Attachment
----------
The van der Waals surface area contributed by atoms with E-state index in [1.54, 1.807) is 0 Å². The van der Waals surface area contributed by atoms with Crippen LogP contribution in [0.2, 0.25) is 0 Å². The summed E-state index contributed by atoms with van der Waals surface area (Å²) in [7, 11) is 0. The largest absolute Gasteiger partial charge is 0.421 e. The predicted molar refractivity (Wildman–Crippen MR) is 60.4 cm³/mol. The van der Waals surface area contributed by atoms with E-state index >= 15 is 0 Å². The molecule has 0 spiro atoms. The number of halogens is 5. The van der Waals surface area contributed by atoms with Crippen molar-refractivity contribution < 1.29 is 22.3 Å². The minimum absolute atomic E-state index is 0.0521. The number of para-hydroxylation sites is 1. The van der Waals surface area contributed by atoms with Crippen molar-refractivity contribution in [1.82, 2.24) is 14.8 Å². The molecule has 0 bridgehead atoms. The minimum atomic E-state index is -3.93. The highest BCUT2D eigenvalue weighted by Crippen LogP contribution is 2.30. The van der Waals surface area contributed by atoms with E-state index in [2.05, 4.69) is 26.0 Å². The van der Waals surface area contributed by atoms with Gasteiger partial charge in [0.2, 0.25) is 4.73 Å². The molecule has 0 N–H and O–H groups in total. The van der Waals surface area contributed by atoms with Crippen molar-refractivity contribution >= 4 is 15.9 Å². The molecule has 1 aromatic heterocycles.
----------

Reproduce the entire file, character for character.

The van der Waals surface area contributed by atoms with E-state index in [1.54, 1.807) is 0 Å². The van der Waals surface area contributed by atoms with Crippen LogP contribution in [0.2, 0.25) is 0 Å². The summed E-state index contributed by atoms with van der Waals surface area (Å²) in [7, 11) is 0. The largest absolute Gasteiger partial charge is 0.421 e. The predicted molar refractivity (Wildman–Crippen MR) is 60.4 cm³/mol. The van der Waals surface area contributed by atoms with E-state index >= 15 is 0 Å². The molecule has 0 spiro atoms. The number of halogens is 5. The van der Waals surface area contributed by atoms with Crippen molar-refractivity contribution < 1.29 is 22.3 Å². The minimum absolute atomic E-state index is 0.0521. The number of para-hydroxylation sites is 1. The van der Waals surface area contributed by atoms with Crippen molar-refractivity contribution in [1.82, 2.24) is 14.8 Å². The molecule has 0 bridgehead atoms. The minimum atomic E-state index is -3.93. The highest BCUT2D eigenvalue weighted by Crippen LogP contribution is 2.30. The van der Waals surface area contributed by atoms with E-state index in [2.05, 4.69) is 26.0 Å². The van der Waals surface area contributed by atoms with Gasteiger partial charge in [0.2, 0.25) is 4.73 Å². The molecule has 0 N–H and O–H groups in total. The van der Waals surface area contributed by atoms with Crippen molar-refractivity contribution >= 4 is 15.9 Å². The molecule has 1 aromatic heterocycles.